Wednesday, 5 August 2009

The bad part of moving to Queensland started with a meal at Chedi, a Thai restaurant in Newtown. It was Sunday night and there were few other diners. I watched through the door as the cook dropped a prawn - destined for my soup - on the floor.

When the owner came to our table to chat we told him there was too much salt. I suspect that the food was resuscitated using leftovers from busy Saturday night. When I got back to my apartment I felt the mass of food sitting at the top of my stomach. It refused to be digested. This is completely different from the feeling I get after cooking myself. I cook plain, simple food - mainly stews - and I always get a feeling of wellbeing after dinner.

Monday night I started to get the ol' heebie-geebies and I didn't sleep well. I finally nodded off at 2am. I was tired, having packed the majority of my books during the day. But I was awake again at 8am and looking forward to another day of stacking books and other household appurtenances in cardboard boxes.

I labelled each one. By the end of Tuesday morning I had packed 45 boxes. There was still a lot to do, including the contents of my bedroom cupboard, but fatigue caused me to slump in front of the TV all afternoon and evening. I didn't feel like getting bothered about taping boxes together or filling them with the accumulated store of four-and-a-half-years.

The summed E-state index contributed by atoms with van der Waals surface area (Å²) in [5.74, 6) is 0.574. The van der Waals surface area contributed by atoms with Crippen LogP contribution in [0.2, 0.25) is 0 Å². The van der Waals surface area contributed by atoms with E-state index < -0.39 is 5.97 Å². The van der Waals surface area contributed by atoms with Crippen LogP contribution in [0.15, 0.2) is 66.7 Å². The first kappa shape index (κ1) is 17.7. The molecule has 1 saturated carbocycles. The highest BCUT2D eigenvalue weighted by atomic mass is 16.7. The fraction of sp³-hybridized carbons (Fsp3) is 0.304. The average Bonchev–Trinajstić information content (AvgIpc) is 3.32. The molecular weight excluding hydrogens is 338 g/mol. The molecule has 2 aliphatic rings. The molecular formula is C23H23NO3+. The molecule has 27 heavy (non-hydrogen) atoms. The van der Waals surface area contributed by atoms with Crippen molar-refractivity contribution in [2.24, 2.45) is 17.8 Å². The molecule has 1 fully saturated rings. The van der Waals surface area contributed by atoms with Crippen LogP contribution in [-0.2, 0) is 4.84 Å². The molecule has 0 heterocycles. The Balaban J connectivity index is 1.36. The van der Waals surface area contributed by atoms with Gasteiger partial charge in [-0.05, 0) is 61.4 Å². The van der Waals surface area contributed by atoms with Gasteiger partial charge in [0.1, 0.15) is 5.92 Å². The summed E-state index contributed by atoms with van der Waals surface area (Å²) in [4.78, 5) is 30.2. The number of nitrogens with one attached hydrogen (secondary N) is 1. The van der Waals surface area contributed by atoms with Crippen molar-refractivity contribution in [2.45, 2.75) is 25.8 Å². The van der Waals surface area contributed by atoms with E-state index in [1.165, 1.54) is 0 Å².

That's how long I lived in my Sydney flat. It was a fruitful span of time. In that time I completed a masters degree and made some good friends. I blogged throughout. I shaved and showered, cooked and relaxed, soothed by the sun entering through the north-facing window of the living room and the east-facing window of the study.

I was busy, but not as busy as I have been over the past few days. On the flight back north a couple of kids kept up a concert of cries. When we arrived I comforted the mother of the littlest, who was probably suffering from decompression. Babies cannot regulate the pressure in their sinuses as adults can.

And this morning I was busy supervising the moving crew and packing the final remnants of my life into boxes. I filled the car with petrol so as not to incur a penalty when I handed it back to Avis at Sydney airport. I got food and a newspaper and stood, munching on a sandwich and drinking coffee-flavoured milk as I read about Somali terrorists and Godwin Grech, standing against the kitchen counter.

I left the flat before the guys had finished loading the truck. I had a plane to catch.

And I caught it. When I arrived on the Sunshine Coast, I paid for my ticket and walked to the long-stay enclosure of the parking lot. As I walked I heard the calls of local birds. As I drove out of the airport I saw the flat line of forest that lies between it and the town. I eased the car at a sedate 80km/hr onto the motorway and glided off the bridge at 60km/hr without having to snatch an opportunity from converging traffic.

Truly, this is a nice place to live. And tonight I cooked the fish and tomato bouillabaise that I love best. My stomach feels fine. I even had a beer. Tooheys, of course.

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